African-Americans are another group with higher rates of certain genetically driven diseases. African-American men have an increased occurrence of prostate cancer, kidney failure, stroke and other health problems. Prostate cancer in African-American men, for example, grows faster and metastasizes four times as often than in European-Americans.
But despite this increased risk for prostate cancer, doctors’ use of the PSA (prostate specific antigen), a test that works well with identifying prostate cancer in African-Americans, has steadily decreased due to recommendations aimed at majority patients who come from European-related heritage. In European-Americans, prostate cancer can be more indolent and occurs at a lower rate than African-Americans.
Also, certain types of blood pressure medications – ACE inhibitors, for example – lead to worse outcomes in African-Americans when used singularly as first-line therapy for high blood pressure, yet these medications work very well in Americans of European decent, a large study of hypertension therapy found.
A follow-up study that looked at subsequent clinical practices – which was done in response to changed recommendations based on race – showed nearly a third of African-American hypertensive patients continued to be prescribed medications that cause worse outcomes.
African-Americans also have a four-fold increased risk for renal disease leading to dialysis. Geneticists suspect that they have identified the gene that drives this difference yet most clinicians do not have the resources to test for this gene and identify the 30 percent of African-Americans that carry it.
And a gene that greatly increases the risk for Alzheimer’s disease, APOE-4, has also been identified and occurs disproportionately higher in European-Americans yet is almost nonexistent in African-Americans and is inconsistent in Hispanic-Americans. Great controversy exists surrounding the testing for this gene, given the devastating impact it could have on a patient or family. (Hispanic and African-Americans still have a very significant risk for Alzheimer’s disease, but it is not driven by this gene).
Genetically different responses to medications
Patient response to medications vary according to the presence or absence of genetic variants, which can impact the dose and the effect of many pharmaceuticals. Some of these differences can be anticipated based on race or ethnicity. For example, Warfarin is a commonly used medication in the treatment of a number of cardiovascular disorders including atrial fibrillation, deep vein thrombosis and heart valve replacement. It shows wide variations in dosing, with Americans of Asian descent requiring less medication and African-Americans requiring more to achieve equal effects. European-Americans have a variant gene that make having a major bleed on Warfarin much higher.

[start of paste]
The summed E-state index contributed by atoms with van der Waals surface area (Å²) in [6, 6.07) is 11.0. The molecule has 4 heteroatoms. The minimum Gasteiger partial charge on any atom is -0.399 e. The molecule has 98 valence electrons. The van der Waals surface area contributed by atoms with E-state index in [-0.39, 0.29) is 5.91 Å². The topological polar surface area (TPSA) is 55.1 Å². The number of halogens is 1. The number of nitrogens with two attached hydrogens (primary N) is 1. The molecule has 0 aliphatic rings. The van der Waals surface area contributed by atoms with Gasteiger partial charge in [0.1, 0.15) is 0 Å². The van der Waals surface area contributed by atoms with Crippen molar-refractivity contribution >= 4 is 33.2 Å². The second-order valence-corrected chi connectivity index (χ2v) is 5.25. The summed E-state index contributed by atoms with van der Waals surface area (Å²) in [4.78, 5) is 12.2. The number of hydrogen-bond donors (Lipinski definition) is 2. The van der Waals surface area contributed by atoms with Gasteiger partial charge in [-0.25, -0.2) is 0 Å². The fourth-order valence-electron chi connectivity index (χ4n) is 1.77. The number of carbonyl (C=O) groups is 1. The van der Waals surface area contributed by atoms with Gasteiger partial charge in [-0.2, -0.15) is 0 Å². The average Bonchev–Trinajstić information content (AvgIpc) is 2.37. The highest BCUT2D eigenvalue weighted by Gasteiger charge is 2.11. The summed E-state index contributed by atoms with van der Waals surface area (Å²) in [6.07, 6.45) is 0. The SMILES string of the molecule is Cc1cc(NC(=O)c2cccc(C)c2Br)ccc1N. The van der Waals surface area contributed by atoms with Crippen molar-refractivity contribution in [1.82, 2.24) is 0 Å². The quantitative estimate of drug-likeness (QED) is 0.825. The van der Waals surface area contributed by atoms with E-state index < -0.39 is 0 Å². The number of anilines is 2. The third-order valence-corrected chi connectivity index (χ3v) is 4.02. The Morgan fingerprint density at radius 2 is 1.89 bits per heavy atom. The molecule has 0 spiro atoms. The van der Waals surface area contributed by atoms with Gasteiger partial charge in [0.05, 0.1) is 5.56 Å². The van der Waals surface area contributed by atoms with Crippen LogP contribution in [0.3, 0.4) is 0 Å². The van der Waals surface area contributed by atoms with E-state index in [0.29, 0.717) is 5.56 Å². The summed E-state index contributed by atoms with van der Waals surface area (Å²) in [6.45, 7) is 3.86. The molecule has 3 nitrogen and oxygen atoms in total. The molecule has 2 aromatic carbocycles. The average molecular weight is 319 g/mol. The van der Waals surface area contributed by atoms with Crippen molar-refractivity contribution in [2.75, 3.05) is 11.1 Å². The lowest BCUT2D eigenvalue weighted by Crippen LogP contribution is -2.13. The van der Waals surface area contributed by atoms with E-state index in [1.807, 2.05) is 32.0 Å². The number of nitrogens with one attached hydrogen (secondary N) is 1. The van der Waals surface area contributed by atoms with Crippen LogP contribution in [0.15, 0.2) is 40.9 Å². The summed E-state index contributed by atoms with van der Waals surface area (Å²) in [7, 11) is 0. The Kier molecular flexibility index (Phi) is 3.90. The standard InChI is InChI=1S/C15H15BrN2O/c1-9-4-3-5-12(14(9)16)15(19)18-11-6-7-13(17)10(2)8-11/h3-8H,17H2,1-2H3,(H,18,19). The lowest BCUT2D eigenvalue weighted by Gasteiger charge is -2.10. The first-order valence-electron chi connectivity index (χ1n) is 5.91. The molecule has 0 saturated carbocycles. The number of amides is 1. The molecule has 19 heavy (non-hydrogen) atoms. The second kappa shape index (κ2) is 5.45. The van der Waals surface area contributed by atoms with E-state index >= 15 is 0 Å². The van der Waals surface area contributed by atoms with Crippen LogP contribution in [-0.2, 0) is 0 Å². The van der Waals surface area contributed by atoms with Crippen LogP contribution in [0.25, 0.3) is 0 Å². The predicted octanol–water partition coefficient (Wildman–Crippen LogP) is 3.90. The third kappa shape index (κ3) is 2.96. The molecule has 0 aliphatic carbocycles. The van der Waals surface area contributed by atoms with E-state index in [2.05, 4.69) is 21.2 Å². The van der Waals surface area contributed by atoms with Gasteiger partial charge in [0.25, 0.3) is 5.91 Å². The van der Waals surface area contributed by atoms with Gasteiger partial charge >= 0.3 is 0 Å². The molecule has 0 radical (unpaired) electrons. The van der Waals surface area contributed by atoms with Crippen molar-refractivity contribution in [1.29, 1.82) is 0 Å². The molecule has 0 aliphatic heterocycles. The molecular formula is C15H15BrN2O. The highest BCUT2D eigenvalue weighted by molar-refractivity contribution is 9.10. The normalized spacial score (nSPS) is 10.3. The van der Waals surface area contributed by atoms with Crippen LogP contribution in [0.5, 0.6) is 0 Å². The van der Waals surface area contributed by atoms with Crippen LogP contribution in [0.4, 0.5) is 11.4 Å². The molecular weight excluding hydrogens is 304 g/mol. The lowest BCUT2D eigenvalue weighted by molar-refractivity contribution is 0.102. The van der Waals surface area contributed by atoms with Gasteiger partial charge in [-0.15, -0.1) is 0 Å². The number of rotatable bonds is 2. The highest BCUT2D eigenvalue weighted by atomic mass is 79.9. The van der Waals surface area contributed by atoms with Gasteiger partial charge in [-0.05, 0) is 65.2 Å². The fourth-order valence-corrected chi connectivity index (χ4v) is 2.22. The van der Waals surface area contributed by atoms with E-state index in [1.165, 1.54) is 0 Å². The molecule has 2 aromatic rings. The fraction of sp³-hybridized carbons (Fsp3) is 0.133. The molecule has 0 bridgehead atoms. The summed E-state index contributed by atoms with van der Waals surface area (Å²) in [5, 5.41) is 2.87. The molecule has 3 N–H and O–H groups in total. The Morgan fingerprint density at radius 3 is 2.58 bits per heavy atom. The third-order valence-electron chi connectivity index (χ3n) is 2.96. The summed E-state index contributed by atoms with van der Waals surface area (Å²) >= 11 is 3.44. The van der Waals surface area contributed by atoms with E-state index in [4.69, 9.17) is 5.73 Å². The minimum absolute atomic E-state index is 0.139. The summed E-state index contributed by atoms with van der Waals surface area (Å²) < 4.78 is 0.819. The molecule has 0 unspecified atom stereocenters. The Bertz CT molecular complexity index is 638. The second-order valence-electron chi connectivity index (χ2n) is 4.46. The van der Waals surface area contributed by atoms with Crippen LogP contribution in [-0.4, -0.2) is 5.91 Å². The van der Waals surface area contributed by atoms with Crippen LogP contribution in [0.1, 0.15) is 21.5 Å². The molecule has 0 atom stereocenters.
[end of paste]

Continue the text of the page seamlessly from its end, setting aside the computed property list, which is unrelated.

A popular cholesterol-lowering medication, Rosuvastatin, better known as trade name Crestor, is twice as powerful in patients of Asian descent, and their manufacturing label indicates starting at a much lower dose in this population. In fact, the highest manufactured pill dose of Crestor is “contraindicated in Asian patients.”
Patient-centered care is the key
Because of the “patient-centered” movement in hospitals, clinics and insurance plans, providers are now feeling increased pressure to improve the quality of care provided to individual patients. Many outcomes and patient cost of care are now tracked by providers. And countless well-designed studies have validated verified differences in the clinical care of a number of pervasive diseases based on ancestry.
Providers need to educate themselves about the important differences that exist in their patient populations. Health disparities, while driven by a number of social factors, are also the result of some clinicians not applying known nuances in the care of special populations.
As home genetic testing grows, patients will be bringing their results to physicians for reaction and response. Physicians will need to be proactively prepared.
Greg Hall, Assistant Clinical Professor, Case Western Reserve University
This article was originally published on The Conversation. Read the original article.